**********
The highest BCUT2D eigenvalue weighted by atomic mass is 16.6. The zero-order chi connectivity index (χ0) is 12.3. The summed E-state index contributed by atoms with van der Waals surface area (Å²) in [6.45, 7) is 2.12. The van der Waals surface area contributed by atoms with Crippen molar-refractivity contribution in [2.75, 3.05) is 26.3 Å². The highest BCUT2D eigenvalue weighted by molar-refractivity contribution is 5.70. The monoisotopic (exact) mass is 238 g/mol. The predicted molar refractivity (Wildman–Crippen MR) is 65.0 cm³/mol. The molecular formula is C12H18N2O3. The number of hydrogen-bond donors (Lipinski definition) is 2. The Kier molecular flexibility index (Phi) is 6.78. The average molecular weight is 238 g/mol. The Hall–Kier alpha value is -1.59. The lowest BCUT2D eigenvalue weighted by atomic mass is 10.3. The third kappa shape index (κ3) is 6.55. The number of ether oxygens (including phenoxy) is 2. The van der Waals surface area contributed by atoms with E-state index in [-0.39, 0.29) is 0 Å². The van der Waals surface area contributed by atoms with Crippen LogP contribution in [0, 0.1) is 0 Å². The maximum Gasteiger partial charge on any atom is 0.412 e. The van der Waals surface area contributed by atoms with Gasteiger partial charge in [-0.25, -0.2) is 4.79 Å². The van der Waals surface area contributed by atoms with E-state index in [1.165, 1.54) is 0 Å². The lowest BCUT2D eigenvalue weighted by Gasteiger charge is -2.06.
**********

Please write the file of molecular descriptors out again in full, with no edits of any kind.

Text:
The highest BCUT2D eigenvalue weighted by atomic mass is 16.6. The zero-order chi connectivity index (χ0) is 12.3. The summed E-state index contributed by atoms with van der Waals surface area (Å²) in [6.45, 7) is 2.12. The van der Waals surface area contributed by atoms with Crippen molar-refractivity contribution in [2.75, 3.05) is 26.3 Å². The highest BCUT2D eigenvalue weighted by molar-refractivity contribution is 5.70. The monoisotopic (exact) mass is 238 g/mol. The predicted molar refractivity (Wildman–Crippen MR) is 65.0 cm³/mol. The molecular formula is C12H18N2O3. The number of hydrogen-bond donors (Lipinski definition) is 2. The Kier molecular flexibility index (Phi) is 6.78. The average molecular weight is 238 g/mol. The Hall–Kier alpha value is -1.59. The lowest BCUT2D eigenvalue weighted by atomic mass is 10.3. The third kappa shape index (κ3) is 6.55. The number of ether oxygens (including phenoxy) is 2. The van der Waals surface area contributed by atoms with E-state index in [-0.39, 0.29) is 0 Å². The van der Waals surface area contributed by atoms with Crippen LogP contribution in [0, 0.1) is 0 Å². The maximum Gasteiger partial charge on any atom is 0.412 e. The van der Waals surface area contributed by atoms with Gasteiger partial charge in [-0.25, -0.2) is 4.79 Å². The van der Waals surface area contributed by atoms with E-state index in [1.165, 1.54) is 0 Å². The lowest BCUT2D eigenvalue weighted by Gasteiger charge is -2.06.